DoLE agency flags lack of inclusiveness in youth employment despite job growth
THE BUREAU of Local Employment (BLE) said that despite improved employment rates this year, more effort is needed to achieve inclusive growth especially among the youth.
“Young people often do not have the knowledge and skills they need to get decent jobs and employers find it difficult to hire people with the skills they need,” BLE said in a document obtained by BusinessWorld on Wednesday.
“Despite high economic growth, young people struggle to find employment after they leave school,” BLE added.
Citing a study by the International Labor Organization (ILO), BLE noted that global youth unemployment has risen the past 10 years, with the global youth unemployment rate rising from 11.6% in 2007 to 13.0% in 2016.
In the Philippines, youth unemployment improved from 17.6% in 2010 to 14.4% in 2017 but BLE observed that unemployment is still rampant within the youth sector. The Philippine Statistics Authority’s (PSA) Labor Force Survey (LFS) for July 2018 indicates that there were 1.040 million unemployed people aged 15 to 24.
“Unemployment can be attributed to mismatches between demand and supply of labor, as well as the limited absorptive capacity of the formal economy,” BLE explained.
Job-skill mismatch is a factor BLE said is contributed by poor education curricula, unreasonable qualifications by certain industries, insufficient competencies of job seekers, and inept employment services.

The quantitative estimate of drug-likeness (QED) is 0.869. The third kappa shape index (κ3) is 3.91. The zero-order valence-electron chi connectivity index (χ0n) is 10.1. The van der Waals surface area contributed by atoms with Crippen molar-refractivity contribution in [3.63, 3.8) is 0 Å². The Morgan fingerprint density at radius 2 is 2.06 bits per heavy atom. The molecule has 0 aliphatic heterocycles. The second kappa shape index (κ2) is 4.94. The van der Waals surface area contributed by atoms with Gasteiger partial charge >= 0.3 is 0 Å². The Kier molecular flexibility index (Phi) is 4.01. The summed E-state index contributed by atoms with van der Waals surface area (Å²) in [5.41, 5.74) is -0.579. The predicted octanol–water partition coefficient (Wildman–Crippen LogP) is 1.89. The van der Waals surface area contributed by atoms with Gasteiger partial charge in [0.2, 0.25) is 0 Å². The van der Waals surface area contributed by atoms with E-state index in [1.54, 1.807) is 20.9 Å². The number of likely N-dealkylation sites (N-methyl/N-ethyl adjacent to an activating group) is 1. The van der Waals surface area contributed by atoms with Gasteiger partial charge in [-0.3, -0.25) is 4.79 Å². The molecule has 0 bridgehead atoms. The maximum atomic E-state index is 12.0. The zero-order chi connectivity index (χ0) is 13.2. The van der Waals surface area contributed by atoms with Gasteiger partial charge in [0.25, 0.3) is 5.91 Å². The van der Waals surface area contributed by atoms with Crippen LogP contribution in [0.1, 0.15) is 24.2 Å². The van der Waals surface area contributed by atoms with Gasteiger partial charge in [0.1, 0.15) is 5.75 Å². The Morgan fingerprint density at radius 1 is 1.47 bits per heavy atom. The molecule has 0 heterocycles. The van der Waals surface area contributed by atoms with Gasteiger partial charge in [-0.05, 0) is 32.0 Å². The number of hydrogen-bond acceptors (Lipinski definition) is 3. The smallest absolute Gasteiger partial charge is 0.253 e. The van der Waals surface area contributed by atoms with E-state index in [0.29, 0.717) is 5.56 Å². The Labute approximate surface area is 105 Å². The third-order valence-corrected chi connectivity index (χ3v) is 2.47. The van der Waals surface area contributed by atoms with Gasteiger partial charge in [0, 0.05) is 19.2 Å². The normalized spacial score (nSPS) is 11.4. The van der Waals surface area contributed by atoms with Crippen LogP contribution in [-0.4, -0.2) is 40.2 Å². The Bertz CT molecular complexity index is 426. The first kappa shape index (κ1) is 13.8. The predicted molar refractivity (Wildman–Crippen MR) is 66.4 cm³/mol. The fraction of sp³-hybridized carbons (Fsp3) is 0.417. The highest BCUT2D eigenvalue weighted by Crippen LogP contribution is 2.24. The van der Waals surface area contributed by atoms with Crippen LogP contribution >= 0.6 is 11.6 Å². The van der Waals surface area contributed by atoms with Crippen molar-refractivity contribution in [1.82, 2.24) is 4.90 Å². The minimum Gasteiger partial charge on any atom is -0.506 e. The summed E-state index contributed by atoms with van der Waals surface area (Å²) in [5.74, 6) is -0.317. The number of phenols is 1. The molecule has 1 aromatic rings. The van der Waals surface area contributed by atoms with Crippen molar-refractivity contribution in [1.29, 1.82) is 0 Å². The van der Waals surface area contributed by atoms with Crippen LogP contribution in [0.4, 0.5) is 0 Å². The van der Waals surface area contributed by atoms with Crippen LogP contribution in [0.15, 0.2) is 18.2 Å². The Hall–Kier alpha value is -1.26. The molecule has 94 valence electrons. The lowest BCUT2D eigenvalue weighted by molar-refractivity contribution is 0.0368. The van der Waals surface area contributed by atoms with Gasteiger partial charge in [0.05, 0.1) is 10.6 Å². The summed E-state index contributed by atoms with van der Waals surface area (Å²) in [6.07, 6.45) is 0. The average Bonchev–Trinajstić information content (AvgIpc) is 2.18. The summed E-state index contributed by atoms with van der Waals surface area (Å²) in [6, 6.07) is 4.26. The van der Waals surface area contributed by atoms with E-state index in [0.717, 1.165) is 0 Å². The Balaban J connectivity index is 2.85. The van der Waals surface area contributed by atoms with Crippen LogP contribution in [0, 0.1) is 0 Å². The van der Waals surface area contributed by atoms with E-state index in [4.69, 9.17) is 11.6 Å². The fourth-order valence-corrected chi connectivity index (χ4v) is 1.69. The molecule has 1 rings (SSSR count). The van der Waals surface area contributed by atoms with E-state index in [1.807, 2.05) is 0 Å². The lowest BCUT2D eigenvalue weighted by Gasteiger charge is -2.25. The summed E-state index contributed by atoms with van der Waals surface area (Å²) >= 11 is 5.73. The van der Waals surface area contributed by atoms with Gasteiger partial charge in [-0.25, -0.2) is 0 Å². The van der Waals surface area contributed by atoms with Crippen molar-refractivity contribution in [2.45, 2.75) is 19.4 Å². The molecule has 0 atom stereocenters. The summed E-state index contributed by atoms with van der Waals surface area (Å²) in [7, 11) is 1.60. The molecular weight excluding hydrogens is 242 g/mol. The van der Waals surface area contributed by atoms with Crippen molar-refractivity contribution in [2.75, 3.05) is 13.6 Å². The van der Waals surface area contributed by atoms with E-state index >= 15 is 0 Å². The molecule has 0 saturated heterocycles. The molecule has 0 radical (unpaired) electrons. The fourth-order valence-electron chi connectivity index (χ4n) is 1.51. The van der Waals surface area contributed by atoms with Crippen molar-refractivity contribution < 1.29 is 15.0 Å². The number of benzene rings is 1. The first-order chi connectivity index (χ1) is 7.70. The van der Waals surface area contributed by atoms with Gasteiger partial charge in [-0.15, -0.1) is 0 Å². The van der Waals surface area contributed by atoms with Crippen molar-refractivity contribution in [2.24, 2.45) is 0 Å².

BLE also noted that the labor force participation rate of youth declined from 45.4% in 2010 to 40.1% in 2017. BLE said “This can be attributed to the calendar shift of some universities and due to the implementation of the K-12 programs.”
BLE added that the calendar shift of some institutions has hindered high school and college graduates from entering the work force.
The Bureau said currently available youth and employment skills programs can help enhance youth employability. One of the employment programs available is the Department of Labor and Employment’s (DoLE) Special Programs for Employment of Students (SPES) which is authorized by Republic Act 10917, allowing poor students the opportunity to work during the long holidays at the end of term or over Christmas.
DoLE’s JobsStart Philippines program aims to address job mismatches and unemployment among the youth labor force. It also provides technical training skills and career guidance.
BLE added that other government agencies with human-capital development programs include TESDA, the Commission on Higher Education (CHED), the Department of Science and Technology (DoST), the Cabinet Cluster on Human Development and Poverty Reduction (HDPR), the Department of Agriculture (DA), the Social Security System (SSS), and the Government Service Insurance System (GSIS).